When I was a VAP

In line with my previous experiences in academia, shortly after I was told that I might have a few more years of future in my postdoc position, I got canned because the money on a major project got cut off.  I was basically given 6 weeks notice.  It almost became a “living in my car” situation, but the people on the project who were less on the science side who could easily get other jobs did, so there ended up being progressively more money left to keep me around month-to-month for 6 months.  Of course, this still left me scrambling for my career; my field or sub-field or whatever you want to call it doesn’t have a lot of huge groups where it’s easy shift someone around, and nobody at the institution other than my postdoc advisor seemed to give a shit.  The situation was bad enough, but fortunately my anxiety disorders weren’t so bad back then, and I was able to cope.

I knew I needed to try for a tenure-track position at some point, but it was near the end of the job cycle, so I was doubly screwed.  I didn’t even apply for any tenure-track positions at that point, just temporary positions, usually advertised as “Visiting Assistant Professor”, or VAP.  (In the interest of grammatical full-disclosure, I will also use the abbreviation VAP for “Visiting Assistant Professorship”.)  Although there was little chance of me getting a tenure-track position at a research-intensive institution by that point, this pretty much killed any possibility.

In the sciences, a VAP is not really the ticket to anything.  The progression is grad school, almost always a postdoc (or two), tenure-track position.  If you look at scientists who are at research-intensive and/or otherwise elite institutions, you don’t find a lot of them who ever did the VAP thing.  For the rest of us, it’s not necessarily a career-killer, but not necessarily a bonus, except that it keeps you in academia and some places might look favorably at the teaching experience.  I had some non-trivial teaching experience before I started my postdoc, which would be a plus now.

In that sense, I was fairly lucky in that I landed a VAP at an elite liberal arts college.  On the other hand, like many of such places, this one has a very generous sabbatical policy, so they and other similar schools need VAPs on a regular basis.  Even with fewer than ten full-time faculty members in the department, they had VAPs pretty much every year, and I was one of three that year.  (I lost track of one of them, but the other one is *still* knocking around in VAP positions, long after I went down the yellow brick road to tenure and beyond at my current institution.)

Of course, what with the monthly paychecks that kept coming, I ended up moving halfway across the country the day after my postdoc job ended, and less than two weeks before the beginning of classes in VAP-town.  That ended up being rather less than optimal, but I couldn’t really afford to have a month without a paycheck.  I ended my postdoc in the $40K’s and the VAP was the same, but spending $10K per year on a 600 square-foot apartment in postdoc town and paying off student loans didn’t leave a lot of wiggle room.  Anyway, it’s a lot of stress moving like that by oneself to a place where you really don’t know anyone.  (Packing, moving, and unpacking are a lot of work, too!)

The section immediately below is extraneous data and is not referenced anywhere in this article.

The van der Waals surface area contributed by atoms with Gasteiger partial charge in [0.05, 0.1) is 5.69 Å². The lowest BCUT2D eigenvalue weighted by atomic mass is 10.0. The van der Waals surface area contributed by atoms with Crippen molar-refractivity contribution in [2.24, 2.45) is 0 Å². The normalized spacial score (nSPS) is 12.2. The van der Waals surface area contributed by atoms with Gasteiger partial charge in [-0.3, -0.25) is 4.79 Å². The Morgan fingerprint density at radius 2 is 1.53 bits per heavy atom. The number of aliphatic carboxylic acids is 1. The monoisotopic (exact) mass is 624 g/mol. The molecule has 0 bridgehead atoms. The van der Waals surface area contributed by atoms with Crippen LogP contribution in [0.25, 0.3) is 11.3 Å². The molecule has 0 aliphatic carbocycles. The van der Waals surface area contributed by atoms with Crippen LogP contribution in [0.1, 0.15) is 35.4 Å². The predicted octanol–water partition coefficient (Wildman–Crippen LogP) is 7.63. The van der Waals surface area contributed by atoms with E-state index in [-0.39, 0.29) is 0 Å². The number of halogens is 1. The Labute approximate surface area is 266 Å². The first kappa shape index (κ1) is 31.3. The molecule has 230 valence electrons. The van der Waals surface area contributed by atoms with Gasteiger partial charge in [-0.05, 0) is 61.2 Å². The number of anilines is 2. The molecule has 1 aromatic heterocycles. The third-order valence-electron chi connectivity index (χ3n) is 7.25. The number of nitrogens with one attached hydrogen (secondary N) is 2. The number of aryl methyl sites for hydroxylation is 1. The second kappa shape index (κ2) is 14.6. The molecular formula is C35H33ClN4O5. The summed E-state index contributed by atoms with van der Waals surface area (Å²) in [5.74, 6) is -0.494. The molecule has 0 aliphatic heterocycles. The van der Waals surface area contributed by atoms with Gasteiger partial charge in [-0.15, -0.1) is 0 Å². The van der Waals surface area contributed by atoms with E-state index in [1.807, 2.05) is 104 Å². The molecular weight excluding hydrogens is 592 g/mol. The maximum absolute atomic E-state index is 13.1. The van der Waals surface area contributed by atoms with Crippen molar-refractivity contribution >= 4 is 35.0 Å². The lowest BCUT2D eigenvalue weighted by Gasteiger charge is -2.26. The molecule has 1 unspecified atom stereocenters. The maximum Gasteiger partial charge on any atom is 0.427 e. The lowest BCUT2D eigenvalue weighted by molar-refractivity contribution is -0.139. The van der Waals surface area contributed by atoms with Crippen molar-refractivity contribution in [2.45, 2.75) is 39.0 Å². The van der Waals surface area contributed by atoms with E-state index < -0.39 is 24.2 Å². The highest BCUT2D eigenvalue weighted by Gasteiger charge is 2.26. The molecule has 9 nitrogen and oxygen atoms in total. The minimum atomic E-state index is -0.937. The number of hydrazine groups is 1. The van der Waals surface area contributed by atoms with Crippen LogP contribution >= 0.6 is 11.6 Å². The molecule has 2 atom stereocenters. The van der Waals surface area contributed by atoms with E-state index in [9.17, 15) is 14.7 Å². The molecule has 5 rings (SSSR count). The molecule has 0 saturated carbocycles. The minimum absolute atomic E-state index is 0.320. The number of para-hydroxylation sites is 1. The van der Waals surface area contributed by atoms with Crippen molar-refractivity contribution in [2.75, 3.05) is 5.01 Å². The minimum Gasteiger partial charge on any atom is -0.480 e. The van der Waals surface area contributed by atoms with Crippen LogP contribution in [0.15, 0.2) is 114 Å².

Some VAP positions are expected to be multi-year to support an ongoing series of sabbatical leaves, or for other reasons.  Of course, you still have to perform well year after year to be renewed.  Based on the sub-field mix of the department vis-à-vis moi, we all knew that mine was a one-year position, barring a tragic catastrophe.  However, at the time and in retrospect with a lot more experience, I was treated well.  I was allowed (and expected) to take part in our monthly department meetings and episodic pedagogical discussions, supervise undergraduate research, and supervise the senior “capstone” projects that all of the students had to do.  The teaching load was not onerous, 5 courses for the year, plus the undergrad research and capstone projects, which effectively counted as a sixth course for everyone.  (With the generous sabbatical policy, the VAP teaching load was the same as for a tenure-stream positions because the latter got time off from teaching fairly often.)  I didn’t serve on committees, but did various department service activities including some public outreach.  And, I engaged in a full-on job search, which was supported by the department in the sense of writing letters of recommendation, covering for us when we had interviews, etc.

I did make a conscious effort not to get too attached, though.  That might have raised a few eyebrows when I didn’t participate in every event I maybe should have, but I hope that the other faculty generally understood.  I did go to most of the department events, but not as many campus events.

In reality, this wasn’t always the happiest time, just because of the shock to the system of my ill-timed departure from my postdoc position, the all-or-nothing sense of the tenure-track search, and the whipsaw of moving back and forth across the continent in a 11-month period.  Although I still wonder if it was a Pyrrhic victory, I did land a tenure-track position and I’m still cashing the checks.  The location of the VAP position did probably make me look better to the four undergraduate departments where I ended up interviewing (receiving two job offers), so I can’t blame them for my mediocre job!


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